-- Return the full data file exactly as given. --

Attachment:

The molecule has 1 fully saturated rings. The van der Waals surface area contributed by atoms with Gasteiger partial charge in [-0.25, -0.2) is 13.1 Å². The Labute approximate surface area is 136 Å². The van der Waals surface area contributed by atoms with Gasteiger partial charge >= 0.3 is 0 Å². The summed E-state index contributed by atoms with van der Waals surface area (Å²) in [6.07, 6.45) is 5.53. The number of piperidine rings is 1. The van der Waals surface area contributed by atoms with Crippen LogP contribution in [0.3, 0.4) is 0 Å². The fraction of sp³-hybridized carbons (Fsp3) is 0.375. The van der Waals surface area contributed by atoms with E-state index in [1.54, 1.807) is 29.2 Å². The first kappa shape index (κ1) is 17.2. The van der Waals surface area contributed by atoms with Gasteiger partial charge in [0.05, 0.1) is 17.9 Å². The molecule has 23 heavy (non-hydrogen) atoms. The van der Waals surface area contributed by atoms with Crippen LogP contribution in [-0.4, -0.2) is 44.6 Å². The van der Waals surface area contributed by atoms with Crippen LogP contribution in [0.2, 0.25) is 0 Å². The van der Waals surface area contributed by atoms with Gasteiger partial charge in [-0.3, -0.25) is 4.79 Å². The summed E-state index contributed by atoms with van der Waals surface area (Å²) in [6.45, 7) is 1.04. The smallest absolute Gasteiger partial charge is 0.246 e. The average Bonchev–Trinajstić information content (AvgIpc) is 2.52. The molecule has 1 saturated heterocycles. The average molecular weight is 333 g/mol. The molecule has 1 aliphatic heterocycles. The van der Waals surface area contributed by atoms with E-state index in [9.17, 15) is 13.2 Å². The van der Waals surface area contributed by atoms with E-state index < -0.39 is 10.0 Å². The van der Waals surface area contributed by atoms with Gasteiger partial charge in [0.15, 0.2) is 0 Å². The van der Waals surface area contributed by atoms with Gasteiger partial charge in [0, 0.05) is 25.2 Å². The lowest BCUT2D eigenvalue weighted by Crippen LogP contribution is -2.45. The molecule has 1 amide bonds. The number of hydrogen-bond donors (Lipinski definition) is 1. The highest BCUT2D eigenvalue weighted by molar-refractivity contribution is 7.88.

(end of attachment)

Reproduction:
The molecule has 1 fully saturated rings. The van der Waals surface area contributed by atoms with Gasteiger partial charge in [-0.25, -0.2) is 13.1 Å². The Labute approximate surface area is 136 Å². The van der Waals surface area contributed by atoms with Gasteiger partial charge >= 0.3 is 0 Å². The summed E-state index contributed by atoms with van der Waals surface area (Å²) in [6.07, 6.45) is 5.53. The number of piperidine rings is 1. The van der Waals surface area contributed by atoms with Crippen LogP contribution in [0.3, 0.4) is 0 Å². The fraction of sp³-hybridized carbons (Fsp3) is 0.375. The van der Waals surface area contributed by atoms with E-state index in [1.54, 1.807) is 29.2 Å². The first kappa shape index (κ1) is 17.2. The van der Waals surface area contributed by atoms with Gasteiger partial charge in [0.05, 0.1) is 17.9 Å². The molecule has 23 heavy (non-hydrogen) atoms. The van der Waals surface area contributed by atoms with Crippen LogP contribution in [-0.4, -0.2) is 44.6 Å². The van der Waals surface area contributed by atoms with Crippen LogP contribution in [0.2, 0.25) is 0 Å². The van der Waals surface area contributed by atoms with Gasteiger partial charge in [-0.3, -0.25) is 4.79 Å². The summed E-state index contributed by atoms with van der Waals surface area (Å²) in [6.45, 7) is 1.04. The smallest absolute Gasteiger partial charge is 0.246 e. The average Bonchev–Trinajstić information content (AvgIpc) is 2.52. The molecule has 1 saturated heterocycles. The average molecular weight is 333 g/mol. The molecule has 1 aliphatic heterocycles. The van der Waals surface area contributed by atoms with E-state index in [9.17, 15) is 13.2 Å². The van der Waals surface area contributed by atoms with E-state index < -0.39 is 10.0 Å². The van der Waals surface area contributed by atoms with Gasteiger partial charge in [0.15, 0.2) is 0 Å². The van der Waals surface area contributed by atoms with Gasteiger partial charge in [0, 0.05) is 25.2 Å². The lowest BCUT2D eigenvalue weighted by Crippen LogP contribution is -2.45. The molecule has 1 amide bonds. The number of hydrogen-bond donors (Lipinski definition) is 1. The highest BCUT2D eigenvalue weighted by molar-refractivity contribution is 7.88.